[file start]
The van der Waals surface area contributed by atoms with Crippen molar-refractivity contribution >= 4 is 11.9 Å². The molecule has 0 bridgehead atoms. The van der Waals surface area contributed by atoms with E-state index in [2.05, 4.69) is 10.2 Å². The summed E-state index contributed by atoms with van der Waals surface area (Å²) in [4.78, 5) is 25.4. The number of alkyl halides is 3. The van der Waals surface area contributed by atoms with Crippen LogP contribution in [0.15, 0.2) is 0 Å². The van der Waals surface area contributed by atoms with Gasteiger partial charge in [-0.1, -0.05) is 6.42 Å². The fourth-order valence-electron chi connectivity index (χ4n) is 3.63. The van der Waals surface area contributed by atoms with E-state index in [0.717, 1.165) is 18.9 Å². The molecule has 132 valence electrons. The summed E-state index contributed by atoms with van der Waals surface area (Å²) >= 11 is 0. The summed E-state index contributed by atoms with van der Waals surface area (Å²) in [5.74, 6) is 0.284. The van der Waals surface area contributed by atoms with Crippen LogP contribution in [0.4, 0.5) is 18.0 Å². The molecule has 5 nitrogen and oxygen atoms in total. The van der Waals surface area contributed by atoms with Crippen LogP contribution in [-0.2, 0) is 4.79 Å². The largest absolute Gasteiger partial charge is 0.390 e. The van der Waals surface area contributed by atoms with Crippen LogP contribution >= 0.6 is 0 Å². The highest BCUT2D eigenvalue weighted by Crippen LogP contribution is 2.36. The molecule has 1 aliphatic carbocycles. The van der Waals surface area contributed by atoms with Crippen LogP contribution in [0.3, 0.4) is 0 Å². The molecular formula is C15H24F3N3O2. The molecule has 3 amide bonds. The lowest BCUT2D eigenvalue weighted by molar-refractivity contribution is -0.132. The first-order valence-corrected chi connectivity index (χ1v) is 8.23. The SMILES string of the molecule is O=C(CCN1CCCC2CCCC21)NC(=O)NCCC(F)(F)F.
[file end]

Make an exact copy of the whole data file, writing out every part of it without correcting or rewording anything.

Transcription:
The van der Waals surface area contributed by atoms with Crippen molar-refractivity contribution >= 4 is 11.9 Å². The molecule has 0 bridgehead atoms. The van der Waals surface area contributed by atoms with E-state index in [2.05, 4.69) is 10.2 Å². The summed E-state index contributed by atoms with van der Waals surface area (Å²) in [4.78, 5) is 25.4. The number of alkyl halides is 3. The van der Waals surface area contributed by atoms with Crippen LogP contribution in [0.15, 0.2) is 0 Å². The van der Waals surface area contributed by atoms with Gasteiger partial charge in [-0.1, -0.05) is 6.42 Å². The fourth-order valence-electron chi connectivity index (χ4n) is 3.63. The van der Waals surface area contributed by atoms with E-state index in [0.717, 1.165) is 18.9 Å². The molecule has 132 valence electrons. The summed E-state index contributed by atoms with van der Waals surface area (Å²) >= 11 is 0. The summed E-state index contributed by atoms with van der Waals surface area (Å²) in [5.74, 6) is 0.284. The van der Waals surface area contributed by atoms with Crippen LogP contribution in [0.4, 0.5) is 18.0 Å². The molecule has 5 nitrogen and oxygen atoms in total. The van der Waals surface area contributed by atoms with Crippen LogP contribution in [-0.2, 0) is 4.79 Å². The largest absolute Gasteiger partial charge is 0.390 e. The van der Waals surface area contributed by atoms with Crippen LogP contribution >= 0.6 is 0 Å². The highest BCUT2D eigenvalue weighted by Crippen LogP contribution is 2.36. The molecule has 1 aliphatic carbocycles. The van der Waals surface area contributed by atoms with Crippen LogP contribution in [0.3, 0.4) is 0 Å². The molecular formula is C15H24F3N3O2. The molecule has 3 amide bonds. The lowest BCUT2D eigenvalue weighted by molar-refractivity contribution is -0.132. The first-order valence-corrected chi connectivity index (χ1v) is 8.23. The SMILES string of the molecule is O=C(CCN1CCCC2CCCC21)NC(=O)NCCC(F)(F)F.